The second generation Chevy Volt is a hit with buyers. In April, Chevrolet sold more than twice as many Volts than it did in April of 2015 — 1,983 vs. 905. Of course, last year at this time lots of potential Volt owners were keeping their wallets in their pockets, waiting for the new version of the car to arrive. The Volt has now sold more cars in the US than the Nissan LEAF. The numbers are 94,720 for the Volt and 93,309 for the LEAF, according to Inside EVs, which keeps careful track of such things.
Gas2 readers are familiar with some of the issues customers have had with Chevrolet dealers, many of whom are poorly trained about the product. Some of our readers have actually encountered dealers who did not know the cars have a battery and are supposed to be plugged in! We have taken our concerns all the way to Mary Barra, CEO of General Motors. Barra got her customer care team involved.
@SteveHanleyRI Glad Customer Care connected with you. Our customers are our top priority, and they deserve the best experiences.
— Mary Barra (@mtbarra) April 1, 2016
Several of our readers have been in contact with customer care to vent their frustrations. It makes no sense to spend billions building a car with transformative technology and then have clueless dealers torpedo all that hard work because they are still locked in a 20th century mindset. Chevrolet is aware of the problem and is pedaling as fast as it can to get its dealers up to speed.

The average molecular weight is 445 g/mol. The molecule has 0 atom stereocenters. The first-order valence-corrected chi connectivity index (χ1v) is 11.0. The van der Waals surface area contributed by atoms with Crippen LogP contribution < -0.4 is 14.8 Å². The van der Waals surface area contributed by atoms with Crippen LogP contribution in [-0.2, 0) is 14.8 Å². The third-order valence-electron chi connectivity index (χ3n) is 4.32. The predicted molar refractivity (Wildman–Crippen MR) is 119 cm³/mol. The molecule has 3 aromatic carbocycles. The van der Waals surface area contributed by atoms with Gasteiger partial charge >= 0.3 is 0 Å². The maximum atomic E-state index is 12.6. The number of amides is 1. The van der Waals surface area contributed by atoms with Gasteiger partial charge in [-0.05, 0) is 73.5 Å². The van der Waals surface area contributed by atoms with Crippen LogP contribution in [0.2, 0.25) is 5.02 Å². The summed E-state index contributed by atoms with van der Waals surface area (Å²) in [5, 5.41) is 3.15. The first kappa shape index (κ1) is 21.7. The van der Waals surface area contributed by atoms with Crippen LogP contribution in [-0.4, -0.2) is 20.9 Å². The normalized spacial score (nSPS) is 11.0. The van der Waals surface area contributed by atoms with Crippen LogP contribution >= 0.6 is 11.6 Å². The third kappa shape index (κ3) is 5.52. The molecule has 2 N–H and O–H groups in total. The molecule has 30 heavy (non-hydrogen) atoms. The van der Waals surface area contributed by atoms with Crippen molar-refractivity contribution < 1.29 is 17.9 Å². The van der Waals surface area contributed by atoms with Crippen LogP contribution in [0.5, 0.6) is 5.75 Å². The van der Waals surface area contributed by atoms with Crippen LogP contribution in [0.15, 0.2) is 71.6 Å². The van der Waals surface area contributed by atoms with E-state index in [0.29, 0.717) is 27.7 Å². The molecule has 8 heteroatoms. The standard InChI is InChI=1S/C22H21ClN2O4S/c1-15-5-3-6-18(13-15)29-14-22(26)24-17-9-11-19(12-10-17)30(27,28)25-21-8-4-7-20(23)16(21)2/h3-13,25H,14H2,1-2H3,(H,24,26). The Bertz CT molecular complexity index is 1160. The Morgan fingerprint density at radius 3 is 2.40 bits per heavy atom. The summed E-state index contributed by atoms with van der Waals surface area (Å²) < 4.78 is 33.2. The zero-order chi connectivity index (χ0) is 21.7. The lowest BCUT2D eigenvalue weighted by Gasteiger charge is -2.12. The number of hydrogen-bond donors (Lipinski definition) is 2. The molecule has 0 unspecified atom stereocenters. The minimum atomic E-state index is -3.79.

One of our readers e-mailed today to say that Chevy has offered him a $500 credit when he buys his Volt later this month. What is it they say about the squeaky wheel? Chevrolet has also offered to loan me a new Volt to drive for a week. Naturally, they hope I will say nice things about it here on Gas 2 once my extended test drive is over. I doubt they have anything to worry about there.
Everyone in the automotive universe is wondering what effect the Tesla Model 3 will have on the market for electric cars. Tesla announced yesterday it is moving up its target of selling 500,000 cars two full years from 2020 to 2018. Buoyed by the incredible number of reservations it has received for the Model 3, it has already decided to make its Gigafactory even larger than planned.
Chevrolet has a rather snarky response to all that. “We don’t need [pre-orders] to begin building our products…We’re really excited to offer it when it goes into retail production at the end of this year to those that have expressed interest.” Are they perhaps whistling past the graveyard? Their expectations for the Bolt, due out later this year, are a tenth of what Tesla expects for its Model 3. How come the big company is thinking so small and the little company is thinking so big?
Photo credit: Inside EVs